Albany 2013: Book of Abstracts
June 11-15 2013
©Adenine Press (2012)
Structural analyses by NMR reveal insights into the enzymatic mechanism of tRNA t6A modification biosynthesis
Posttranscriptional modification is an inherent feature of RNA maturation and is particularly abundant in transfer RNA (tRNA), where over 90 distinct modifications are found across all phylogenetic groups. Of these, the universally conserved N6-threonylcarbamoyladenosine (t6A) modification 3’-adjacent to the anticodon is essential in translational fidelity for several tRNA species by ensuring accurate codon recognition.
Recent studies of the t6A biosynthesis pathway in bacteria have identified four proteins that are necessary and sufficient for in vitro formation: YrdC, YgJD, YjeE and YeaZ. As this enzyme complex is comprised of essential proteins, two of which are unique to bacteria, YeaZ and YjeE, it is a potential target for antimicrobial development. Thus, a detailed understanding of the interactions within this pathway holds significant value but has yet to be accomplished; therefore, further structural characterization and biochemical analyses are necessary.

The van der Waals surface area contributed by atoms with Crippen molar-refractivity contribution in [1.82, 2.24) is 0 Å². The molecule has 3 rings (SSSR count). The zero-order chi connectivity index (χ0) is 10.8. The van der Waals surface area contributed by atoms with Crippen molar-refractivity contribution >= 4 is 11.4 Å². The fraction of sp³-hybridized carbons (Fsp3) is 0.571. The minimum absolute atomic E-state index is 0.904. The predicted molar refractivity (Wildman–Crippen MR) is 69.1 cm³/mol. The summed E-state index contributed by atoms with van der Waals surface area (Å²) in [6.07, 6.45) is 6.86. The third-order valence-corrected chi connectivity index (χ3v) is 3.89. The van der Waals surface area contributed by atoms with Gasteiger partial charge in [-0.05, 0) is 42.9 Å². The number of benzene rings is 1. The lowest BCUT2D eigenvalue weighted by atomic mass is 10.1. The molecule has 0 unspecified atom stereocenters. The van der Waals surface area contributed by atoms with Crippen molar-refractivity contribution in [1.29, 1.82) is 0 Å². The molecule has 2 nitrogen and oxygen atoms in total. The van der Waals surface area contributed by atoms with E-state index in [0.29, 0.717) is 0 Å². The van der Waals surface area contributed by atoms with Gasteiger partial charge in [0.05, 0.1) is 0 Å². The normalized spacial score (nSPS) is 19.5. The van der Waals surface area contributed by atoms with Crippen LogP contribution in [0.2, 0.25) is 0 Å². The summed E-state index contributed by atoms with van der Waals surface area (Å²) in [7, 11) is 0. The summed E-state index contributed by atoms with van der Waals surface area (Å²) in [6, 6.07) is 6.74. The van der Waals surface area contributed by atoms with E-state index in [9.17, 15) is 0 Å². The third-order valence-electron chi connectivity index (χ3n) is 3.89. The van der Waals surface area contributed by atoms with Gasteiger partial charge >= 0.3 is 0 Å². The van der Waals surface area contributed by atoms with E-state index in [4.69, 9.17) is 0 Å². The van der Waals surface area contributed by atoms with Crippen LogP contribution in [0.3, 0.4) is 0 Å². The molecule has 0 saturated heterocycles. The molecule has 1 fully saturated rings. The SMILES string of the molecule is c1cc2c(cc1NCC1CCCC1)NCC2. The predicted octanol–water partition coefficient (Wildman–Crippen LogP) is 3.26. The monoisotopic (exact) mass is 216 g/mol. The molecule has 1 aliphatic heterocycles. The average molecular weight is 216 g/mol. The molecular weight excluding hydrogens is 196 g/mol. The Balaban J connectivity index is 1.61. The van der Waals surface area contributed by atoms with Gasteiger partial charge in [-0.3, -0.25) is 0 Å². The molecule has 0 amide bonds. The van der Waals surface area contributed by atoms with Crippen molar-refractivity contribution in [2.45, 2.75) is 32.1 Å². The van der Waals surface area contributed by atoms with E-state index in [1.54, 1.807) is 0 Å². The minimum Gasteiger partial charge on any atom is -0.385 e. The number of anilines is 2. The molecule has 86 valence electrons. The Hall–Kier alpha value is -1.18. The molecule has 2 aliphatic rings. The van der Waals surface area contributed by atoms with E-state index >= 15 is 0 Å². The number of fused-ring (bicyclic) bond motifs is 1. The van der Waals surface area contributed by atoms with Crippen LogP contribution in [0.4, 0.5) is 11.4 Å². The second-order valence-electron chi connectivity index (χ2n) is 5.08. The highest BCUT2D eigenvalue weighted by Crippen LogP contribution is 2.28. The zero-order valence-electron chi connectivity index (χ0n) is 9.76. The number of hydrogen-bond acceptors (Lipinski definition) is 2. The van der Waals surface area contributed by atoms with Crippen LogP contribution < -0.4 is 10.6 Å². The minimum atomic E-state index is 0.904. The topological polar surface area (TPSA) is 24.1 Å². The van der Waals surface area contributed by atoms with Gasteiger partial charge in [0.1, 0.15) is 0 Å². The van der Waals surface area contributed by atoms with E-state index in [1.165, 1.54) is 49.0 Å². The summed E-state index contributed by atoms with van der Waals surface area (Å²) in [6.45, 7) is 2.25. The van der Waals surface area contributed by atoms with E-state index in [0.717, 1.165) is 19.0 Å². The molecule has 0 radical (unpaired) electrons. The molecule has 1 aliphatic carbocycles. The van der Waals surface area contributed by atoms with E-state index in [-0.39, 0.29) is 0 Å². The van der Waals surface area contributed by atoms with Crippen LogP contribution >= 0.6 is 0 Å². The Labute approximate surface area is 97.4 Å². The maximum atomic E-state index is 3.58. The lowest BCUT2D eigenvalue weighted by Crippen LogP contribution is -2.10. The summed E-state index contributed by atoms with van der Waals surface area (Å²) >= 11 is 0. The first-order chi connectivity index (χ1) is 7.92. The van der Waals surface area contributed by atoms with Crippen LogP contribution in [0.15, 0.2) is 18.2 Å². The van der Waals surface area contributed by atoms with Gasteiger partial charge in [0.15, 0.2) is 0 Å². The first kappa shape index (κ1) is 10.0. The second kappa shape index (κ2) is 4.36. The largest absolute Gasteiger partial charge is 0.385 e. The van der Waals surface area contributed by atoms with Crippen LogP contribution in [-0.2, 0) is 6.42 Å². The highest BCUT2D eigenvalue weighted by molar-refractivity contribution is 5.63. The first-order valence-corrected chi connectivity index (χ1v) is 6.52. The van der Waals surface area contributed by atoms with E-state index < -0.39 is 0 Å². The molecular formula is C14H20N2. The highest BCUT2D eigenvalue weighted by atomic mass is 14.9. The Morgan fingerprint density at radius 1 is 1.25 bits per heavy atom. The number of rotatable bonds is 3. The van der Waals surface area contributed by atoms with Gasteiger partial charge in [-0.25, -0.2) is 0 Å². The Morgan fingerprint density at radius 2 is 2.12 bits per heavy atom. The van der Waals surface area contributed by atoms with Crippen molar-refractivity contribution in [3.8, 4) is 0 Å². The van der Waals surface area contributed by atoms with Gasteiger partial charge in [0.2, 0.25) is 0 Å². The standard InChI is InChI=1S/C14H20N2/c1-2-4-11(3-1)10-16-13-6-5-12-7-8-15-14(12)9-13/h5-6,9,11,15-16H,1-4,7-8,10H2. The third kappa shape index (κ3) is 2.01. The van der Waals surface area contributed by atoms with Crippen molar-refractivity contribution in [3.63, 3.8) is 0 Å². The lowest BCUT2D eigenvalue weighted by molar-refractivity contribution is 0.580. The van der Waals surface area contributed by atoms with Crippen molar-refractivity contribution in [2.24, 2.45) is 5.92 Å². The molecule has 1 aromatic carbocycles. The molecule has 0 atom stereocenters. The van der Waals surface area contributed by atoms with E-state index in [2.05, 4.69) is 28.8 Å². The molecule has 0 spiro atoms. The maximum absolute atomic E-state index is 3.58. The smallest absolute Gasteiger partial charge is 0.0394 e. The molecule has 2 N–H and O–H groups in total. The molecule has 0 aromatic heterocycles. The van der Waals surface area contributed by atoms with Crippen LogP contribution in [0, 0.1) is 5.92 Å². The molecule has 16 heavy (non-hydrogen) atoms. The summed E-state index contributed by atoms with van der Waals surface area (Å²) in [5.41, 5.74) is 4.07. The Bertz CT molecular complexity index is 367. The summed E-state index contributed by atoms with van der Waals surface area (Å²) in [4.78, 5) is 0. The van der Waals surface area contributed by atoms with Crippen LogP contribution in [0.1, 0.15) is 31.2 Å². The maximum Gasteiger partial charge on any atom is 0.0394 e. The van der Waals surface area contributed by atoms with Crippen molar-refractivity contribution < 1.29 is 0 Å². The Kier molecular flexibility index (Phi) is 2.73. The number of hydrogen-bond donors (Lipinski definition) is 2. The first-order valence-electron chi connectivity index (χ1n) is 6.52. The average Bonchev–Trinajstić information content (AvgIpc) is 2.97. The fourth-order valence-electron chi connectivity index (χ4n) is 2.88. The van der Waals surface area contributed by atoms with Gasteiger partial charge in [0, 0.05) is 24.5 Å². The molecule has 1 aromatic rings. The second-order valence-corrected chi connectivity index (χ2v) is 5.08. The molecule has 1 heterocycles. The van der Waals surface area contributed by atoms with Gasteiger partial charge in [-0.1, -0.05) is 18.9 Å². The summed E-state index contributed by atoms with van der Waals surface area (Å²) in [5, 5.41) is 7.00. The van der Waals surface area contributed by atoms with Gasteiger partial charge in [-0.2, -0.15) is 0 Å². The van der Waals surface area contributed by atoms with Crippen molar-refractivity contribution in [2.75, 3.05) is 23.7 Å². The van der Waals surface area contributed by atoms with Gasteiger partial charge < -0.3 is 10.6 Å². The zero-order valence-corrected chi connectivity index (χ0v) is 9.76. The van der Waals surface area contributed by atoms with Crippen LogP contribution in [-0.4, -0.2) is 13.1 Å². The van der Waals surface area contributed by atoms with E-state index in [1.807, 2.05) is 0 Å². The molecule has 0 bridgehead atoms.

Of particular interest is YrdC, a universally conserved, monomeric 21 kDa protein that is believed to be the central component of this complex. Using quantitative methods, we have shown that YrdC binds to all components required for t6A biosynthesis: ATP, L-threonine and the unmodified target tRNA. Additionally, we have developed a novel application of saturation transfer difference (STD-) NMR for detecting protein-RNA interactions and used it to observe the interaction of YrdC with a 17-nt tRNALys anticodon domain truncation.
In order to map these binding interfaces under biological conditions, high-resolution structures are vital; therefore, the solution structure of E. coli YrdC was determined by NMR. Several key residues have been identified by 15N-HSQC titrations and molecular docking simulations were performed to map ligand binding sites and protein-protein interaction interfaces.
This work is supported by NSF grant MCB1101859.
Kimberly A. Harris1,2
1North Carolina State University